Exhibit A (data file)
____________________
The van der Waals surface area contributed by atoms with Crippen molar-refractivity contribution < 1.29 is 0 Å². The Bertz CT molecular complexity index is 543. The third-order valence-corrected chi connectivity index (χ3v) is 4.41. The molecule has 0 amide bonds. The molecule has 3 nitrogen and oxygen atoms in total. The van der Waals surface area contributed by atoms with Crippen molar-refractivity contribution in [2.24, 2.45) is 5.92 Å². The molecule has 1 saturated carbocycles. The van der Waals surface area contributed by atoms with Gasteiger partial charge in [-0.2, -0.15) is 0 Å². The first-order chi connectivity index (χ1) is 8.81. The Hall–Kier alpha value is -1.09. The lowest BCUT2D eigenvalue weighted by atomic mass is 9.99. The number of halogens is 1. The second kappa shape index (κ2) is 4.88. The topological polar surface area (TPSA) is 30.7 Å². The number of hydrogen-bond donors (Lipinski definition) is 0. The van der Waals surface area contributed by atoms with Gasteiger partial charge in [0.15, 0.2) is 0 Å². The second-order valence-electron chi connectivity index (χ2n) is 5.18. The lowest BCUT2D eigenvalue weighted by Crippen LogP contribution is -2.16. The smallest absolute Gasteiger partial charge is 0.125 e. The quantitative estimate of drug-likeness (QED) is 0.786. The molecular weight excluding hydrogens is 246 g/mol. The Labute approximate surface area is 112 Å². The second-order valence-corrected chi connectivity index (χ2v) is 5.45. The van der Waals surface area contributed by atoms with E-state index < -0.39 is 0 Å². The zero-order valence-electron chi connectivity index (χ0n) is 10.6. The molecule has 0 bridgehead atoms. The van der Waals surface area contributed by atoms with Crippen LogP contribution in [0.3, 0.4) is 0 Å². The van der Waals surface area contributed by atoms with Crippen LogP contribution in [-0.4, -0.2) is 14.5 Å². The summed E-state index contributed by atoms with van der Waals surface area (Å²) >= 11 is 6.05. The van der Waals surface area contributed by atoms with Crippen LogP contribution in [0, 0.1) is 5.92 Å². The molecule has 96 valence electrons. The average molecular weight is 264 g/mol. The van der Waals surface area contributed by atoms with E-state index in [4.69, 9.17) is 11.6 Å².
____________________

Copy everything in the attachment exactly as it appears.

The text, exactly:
The van der Waals surface area contributed by atoms with Crippen molar-refractivity contribution < 1.29 is 0 Å². The Bertz CT molecular complexity index is 543. The third-order valence-corrected chi connectivity index (χ3v) is 4.41. The molecule has 0 amide bonds. The molecule has 3 nitrogen and oxygen atoms in total. The van der Waals surface area contributed by atoms with Crippen molar-refractivity contribution in [2.24, 2.45) is 5.92 Å². The molecule has 1 saturated carbocycles. The van der Waals surface area contributed by atoms with Gasteiger partial charge in [-0.2, -0.15) is 0 Å². The first-order chi connectivity index (χ1) is 8.81. The Hall–Kier alpha value is -1.09. The lowest BCUT2D eigenvalue weighted by atomic mass is 9.99. The number of halogens is 1. The second kappa shape index (κ2) is 4.88. The topological polar surface area (TPSA) is 30.7 Å². The number of hydrogen-bond donors (Lipinski definition) is 0. The van der Waals surface area contributed by atoms with Gasteiger partial charge in [0.15, 0.2) is 0 Å². The second-order valence-electron chi connectivity index (χ2n) is 5.18. The lowest BCUT2D eigenvalue weighted by Crippen LogP contribution is -2.16. The smallest absolute Gasteiger partial charge is 0.125 e. The quantitative estimate of drug-likeness (QED) is 0.786. The molecular weight excluding hydrogens is 246 g/mol. The Labute approximate surface area is 112 Å². The second-order valence-corrected chi connectivity index (χ2v) is 5.45. The van der Waals surface area contributed by atoms with E-state index < -0.39 is 0 Å². The zero-order valence-electron chi connectivity index (χ0n) is 10.6. The molecule has 0 bridgehead atoms. The van der Waals surface area contributed by atoms with Crippen LogP contribution in [0.3, 0.4) is 0 Å². The van der Waals surface area contributed by atoms with Crippen LogP contribution in [-0.4, -0.2) is 14.5 Å². The summed E-state index contributed by atoms with van der Waals surface area (Å²) >= 11 is 6.05. The van der Waals surface area contributed by atoms with Crippen LogP contribution in [0, 0.1) is 5.92 Å². The molecule has 96 valence electrons. The average molecular weight is 264 g/mol. The van der Waals surface area contributed by atoms with E-state index in [4.69, 9.17) is 11.6 Å².